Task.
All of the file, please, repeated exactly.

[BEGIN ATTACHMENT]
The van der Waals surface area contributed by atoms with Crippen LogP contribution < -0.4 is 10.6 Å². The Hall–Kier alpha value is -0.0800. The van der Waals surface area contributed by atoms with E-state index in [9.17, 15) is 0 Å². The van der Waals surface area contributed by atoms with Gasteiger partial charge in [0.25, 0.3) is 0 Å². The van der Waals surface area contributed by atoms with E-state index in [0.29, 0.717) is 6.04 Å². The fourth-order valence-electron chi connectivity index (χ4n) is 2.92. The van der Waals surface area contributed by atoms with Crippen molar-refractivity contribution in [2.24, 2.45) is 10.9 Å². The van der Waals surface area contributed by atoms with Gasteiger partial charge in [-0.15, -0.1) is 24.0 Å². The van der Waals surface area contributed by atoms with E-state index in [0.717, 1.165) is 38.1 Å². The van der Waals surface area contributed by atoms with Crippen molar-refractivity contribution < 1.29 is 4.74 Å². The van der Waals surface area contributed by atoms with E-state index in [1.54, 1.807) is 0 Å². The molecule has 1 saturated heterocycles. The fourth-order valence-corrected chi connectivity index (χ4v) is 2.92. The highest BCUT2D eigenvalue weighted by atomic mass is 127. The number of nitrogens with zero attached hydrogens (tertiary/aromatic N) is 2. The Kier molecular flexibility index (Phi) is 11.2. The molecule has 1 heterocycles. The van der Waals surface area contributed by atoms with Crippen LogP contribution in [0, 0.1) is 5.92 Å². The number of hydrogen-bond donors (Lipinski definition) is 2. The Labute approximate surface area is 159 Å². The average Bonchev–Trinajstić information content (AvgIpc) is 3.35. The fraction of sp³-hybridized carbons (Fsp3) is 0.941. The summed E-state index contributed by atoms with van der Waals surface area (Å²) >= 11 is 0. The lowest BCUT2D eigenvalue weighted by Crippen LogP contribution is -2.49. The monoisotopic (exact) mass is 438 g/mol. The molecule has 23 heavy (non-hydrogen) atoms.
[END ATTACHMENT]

The van der Waals surface area contributed by atoms with Crippen LogP contribution < -0.4 is 10.6 Å². The Hall–Kier alpha value is -0.0800. The van der Waals surface area contributed by atoms with E-state index in [9.17, 15) is 0 Å². The van der Waals surface area contributed by atoms with Gasteiger partial charge in [0.25, 0.3) is 0 Å². The van der Waals surface area contributed by atoms with E-state index in [0.29, 0.717) is 6.04 Å². The fourth-order valence-electron chi connectivity index (χ4n) is 2.92. The van der Waals surface area contributed by atoms with Crippen molar-refractivity contribution in [2.24, 2.45) is 10.9 Å². The van der Waals surface area contributed by atoms with Gasteiger partial charge in [-0.15, -0.1) is 24.0 Å². The van der Waals surface area contributed by atoms with E-state index in [0.717, 1.165) is 38.1 Å². The van der Waals surface area contributed by atoms with Crippen molar-refractivity contribution < 1.29 is 4.74 Å². The van der Waals surface area contributed by atoms with E-state index in [1.54, 1.807) is 0 Å². The molecule has 1 saturated heterocycles. The fourth-order valence-corrected chi connectivity index (χ4v) is 2.92. The highest BCUT2D eigenvalue weighted by atomic mass is 127. The number of nitrogens with zero attached hydrogens (tertiary/aromatic N) is 2. The Kier molecular flexibility index (Phi) is 11.2. The molecule has 1 heterocycles. The van der Waals surface area contributed by atoms with Crippen LogP contribution in [0, 0.1) is 5.92 Å². The number of hydrogen-bond donors (Lipinski definition) is 2. The Labute approximate surface area is 159 Å². The average Bonchev–Trinajstić information content (AvgIpc) is 3.35. The fraction of sp³-hybridized carbons (Fsp3) is 0.941. The summed E-state index contributed by atoms with van der Waals surface area (Å²) >= 11 is 0. The lowest BCUT2D eigenvalue weighted by Crippen LogP contribution is -2.49. The monoisotopic (exact) mass is 438 g/mol. The molecule has 23 heavy (non-hydrogen) atoms.